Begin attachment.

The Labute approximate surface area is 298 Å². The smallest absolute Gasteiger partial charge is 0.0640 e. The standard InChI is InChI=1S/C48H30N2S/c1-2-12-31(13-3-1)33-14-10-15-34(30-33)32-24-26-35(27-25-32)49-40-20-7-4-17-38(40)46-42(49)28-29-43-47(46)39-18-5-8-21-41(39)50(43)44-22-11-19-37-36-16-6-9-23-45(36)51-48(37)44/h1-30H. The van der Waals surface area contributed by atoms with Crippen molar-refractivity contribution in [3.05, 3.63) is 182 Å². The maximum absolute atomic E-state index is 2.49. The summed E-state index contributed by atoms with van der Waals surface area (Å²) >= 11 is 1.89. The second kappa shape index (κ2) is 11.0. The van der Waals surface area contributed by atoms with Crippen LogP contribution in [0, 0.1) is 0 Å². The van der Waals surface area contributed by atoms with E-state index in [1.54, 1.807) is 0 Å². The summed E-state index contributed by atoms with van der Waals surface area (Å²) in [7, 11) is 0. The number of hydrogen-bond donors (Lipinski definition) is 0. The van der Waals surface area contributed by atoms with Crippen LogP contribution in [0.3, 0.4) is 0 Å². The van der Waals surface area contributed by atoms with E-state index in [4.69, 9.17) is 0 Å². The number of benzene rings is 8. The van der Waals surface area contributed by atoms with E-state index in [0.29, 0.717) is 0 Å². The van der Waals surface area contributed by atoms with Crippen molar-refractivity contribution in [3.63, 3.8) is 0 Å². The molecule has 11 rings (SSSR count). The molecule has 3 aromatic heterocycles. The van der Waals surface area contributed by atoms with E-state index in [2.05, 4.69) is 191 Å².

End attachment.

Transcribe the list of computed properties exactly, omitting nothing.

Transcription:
The Labute approximate surface area is 298 Å². The smallest absolute Gasteiger partial charge is 0.0640 e. The standard InChI is InChI=1S/C48H30N2S/c1-2-12-31(13-3-1)33-14-10-15-34(30-33)32-24-26-35(27-25-32)49-40-20-7-4-17-38(40)46-42(49)28-29-43-47(46)39-18-5-8-21-41(39)50(43)44-22-11-19-37-36-16-6-9-23-45(36)51-48(37)44/h1-30H. The van der Waals surface area contributed by atoms with Crippen molar-refractivity contribution in [3.05, 3.63) is 182 Å². The maximum absolute atomic E-state index is 2.49. The summed E-state index contributed by atoms with van der Waals surface area (Å²) >= 11 is 1.89. The second kappa shape index (κ2) is 11.0. The van der Waals surface area contributed by atoms with Crippen LogP contribution in [0, 0.1) is 0 Å². The van der Waals surface area contributed by atoms with E-state index in [1.54, 1.807) is 0 Å². The summed E-state index contributed by atoms with van der Waals surface area (Å²) in [7, 11) is 0. The number of hydrogen-bond donors (Lipinski definition) is 0. The van der Waals surface area contributed by atoms with Crippen LogP contribution in [0.3, 0.4) is 0 Å². The van der Waals surface area contributed by atoms with E-state index in [4.69, 9.17) is 0 Å². The number of benzene rings is 8. The van der Waals surface area contributed by atoms with E-state index in [0.29, 0.717) is 0 Å². The van der Waals surface area contributed by atoms with Crippen molar-refractivity contribution in [3.63, 3.8) is 0 Å². The molecule has 11 rings (SSSR count). The molecule has 3 aromatic heterocycles. The van der Waals surface area contributed by atoms with E-state index in [2.05, 4.69) is 191 Å².